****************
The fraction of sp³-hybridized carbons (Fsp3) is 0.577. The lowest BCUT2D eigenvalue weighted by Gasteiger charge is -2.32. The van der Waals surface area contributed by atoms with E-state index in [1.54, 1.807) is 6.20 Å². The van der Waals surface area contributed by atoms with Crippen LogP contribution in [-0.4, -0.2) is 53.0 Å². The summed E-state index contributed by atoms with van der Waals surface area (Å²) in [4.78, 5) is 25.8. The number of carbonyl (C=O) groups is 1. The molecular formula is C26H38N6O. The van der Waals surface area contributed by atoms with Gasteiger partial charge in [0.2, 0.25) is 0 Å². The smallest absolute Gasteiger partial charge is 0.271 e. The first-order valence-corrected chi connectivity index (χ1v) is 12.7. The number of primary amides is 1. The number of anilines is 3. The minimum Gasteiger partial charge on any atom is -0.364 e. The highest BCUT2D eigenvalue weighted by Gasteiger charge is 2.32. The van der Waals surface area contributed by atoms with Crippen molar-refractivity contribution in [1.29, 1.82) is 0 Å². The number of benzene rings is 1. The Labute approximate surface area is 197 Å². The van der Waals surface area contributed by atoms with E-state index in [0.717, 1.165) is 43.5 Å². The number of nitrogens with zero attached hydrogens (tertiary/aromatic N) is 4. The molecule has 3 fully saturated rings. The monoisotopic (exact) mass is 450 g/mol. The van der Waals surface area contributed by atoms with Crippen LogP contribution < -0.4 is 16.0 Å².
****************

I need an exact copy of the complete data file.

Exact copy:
The fraction of sp³-hybridized carbons (Fsp3) is 0.577. The lowest BCUT2D eigenvalue weighted by Gasteiger charge is -2.32. The van der Waals surface area contributed by atoms with E-state index in [1.54, 1.807) is 6.20 Å². The van der Waals surface area contributed by atoms with Crippen LogP contribution in [-0.4, -0.2) is 53.0 Å². The summed E-state index contributed by atoms with van der Waals surface area (Å²) in [4.78, 5) is 25.8. The number of carbonyl (C=O) groups is 1. The molecular formula is C26H38N6O. The van der Waals surface area contributed by atoms with Gasteiger partial charge in [0.2, 0.25) is 0 Å². The smallest absolute Gasteiger partial charge is 0.271 e. The first-order valence-corrected chi connectivity index (χ1v) is 12.7. The number of primary amides is 1. The number of anilines is 3. The minimum Gasteiger partial charge on any atom is -0.364 e. The highest BCUT2D eigenvalue weighted by Gasteiger charge is 2.32. The van der Waals surface area contributed by atoms with Crippen molar-refractivity contribution in [1.29, 1.82) is 0 Å². The number of benzene rings is 1. The Labute approximate surface area is 197 Å². The van der Waals surface area contributed by atoms with E-state index in [0.717, 1.165) is 43.5 Å². The number of nitrogens with zero attached hydrogens (tertiary/aromatic N) is 4. The molecule has 3 fully saturated rings. The monoisotopic (exact) mass is 450 g/mol. The van der Waals surface area contributed by atoms with Crippen LogP contribution < -0.4 is 16.0 Å².